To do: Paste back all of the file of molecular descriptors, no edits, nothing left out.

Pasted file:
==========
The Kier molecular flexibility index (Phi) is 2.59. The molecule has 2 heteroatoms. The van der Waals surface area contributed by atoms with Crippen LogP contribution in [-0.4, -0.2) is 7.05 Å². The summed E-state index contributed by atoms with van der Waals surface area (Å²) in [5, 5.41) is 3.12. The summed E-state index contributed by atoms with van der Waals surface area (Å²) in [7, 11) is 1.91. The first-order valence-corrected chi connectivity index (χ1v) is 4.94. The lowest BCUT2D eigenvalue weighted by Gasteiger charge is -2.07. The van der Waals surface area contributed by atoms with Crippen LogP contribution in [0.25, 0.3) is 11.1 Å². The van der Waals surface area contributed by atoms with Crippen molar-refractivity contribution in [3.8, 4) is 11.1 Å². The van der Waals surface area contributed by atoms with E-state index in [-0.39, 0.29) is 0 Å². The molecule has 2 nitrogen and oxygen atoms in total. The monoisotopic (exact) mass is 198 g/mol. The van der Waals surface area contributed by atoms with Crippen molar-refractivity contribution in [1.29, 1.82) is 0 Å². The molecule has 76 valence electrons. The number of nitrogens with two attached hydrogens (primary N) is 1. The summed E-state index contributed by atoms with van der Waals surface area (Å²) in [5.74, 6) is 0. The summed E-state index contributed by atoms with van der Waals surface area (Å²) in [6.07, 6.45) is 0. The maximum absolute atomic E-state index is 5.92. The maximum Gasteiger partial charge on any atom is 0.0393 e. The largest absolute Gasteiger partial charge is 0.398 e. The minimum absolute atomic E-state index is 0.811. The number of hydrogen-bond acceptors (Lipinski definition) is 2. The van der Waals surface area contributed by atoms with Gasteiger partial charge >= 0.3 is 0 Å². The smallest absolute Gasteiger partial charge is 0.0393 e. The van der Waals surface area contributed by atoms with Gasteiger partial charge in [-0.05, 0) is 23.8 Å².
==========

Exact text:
The Kier molecular flexibility index (Phi) is 2.59. The molecule has 2 heteroatoms. The van der Waals surface area contributed by atoms with Crippen LogP contribution in [-0.4, -0.2) is 7.05 Å². The summed E-state index contributed by atoms with van der Waals surface area (Å²) in [5, 5.41) is 3.12. The summed E-state index contributed by atoms with van der Waals surface area (Å²) in [7, 11) is 1.91. The first-order valence-corrected chi connectivity index (χ1v) is 4.94. The lowest BCUT2D eigenvalue weighted by Gasteiger charge is -2.07. The van der Waals surface area contributed by atoms with Crippen LogP contribution in [0.25, 0.3) is 11.1 Å². The van der Waals surface area contributed by atoms with Crippen molar-refractivity contribution in [3.8, 4) is 11.1 Å². The van der Waals surface area contributed by atoms with E-state index in [-0.39, 0.29) is 0 Å². The molecule has 2 nitrogen and oxygen atoms in total. The monoisotopic (exact) mass is 198 g/mol. The van der Waals surface area contributed by atoms with Crippen molar-refractivity contribution in [1.29, 1.82) is 0 Å². The molecule has 76 valence electrons. The number of nitrogens with two attached hydrogens (primary N) is 1. The summed E-state index contributed by atoms with van der Waals surface area (Å²) in [5.74, 6) is 0. The summed E-state index contributed by atoms with van der Waals surface area (Å²) in [6.07, 6.45) is 0. The maximum absolute atomic E-state index is 5.92. The maximum Gasteiger partial charge on any atom is 0.0393 e. The largest absolute Gasteiger partial charge is 0.398 e. The minimum absolute atomic E-state index is 0.811. The number of hydrogen-bond acceptors (Lipinski definition) is 2. The van der Waals surface area contributed by atoms with Gasteiger partial charge >= 0.3 is 0 Å². The smallest absolute Gasteiger partial charge is 0.0393 e. The van der Waals surface area contributed by atoms with Gasteiger partial charge in [-0.05, 0) is 23.8 Å².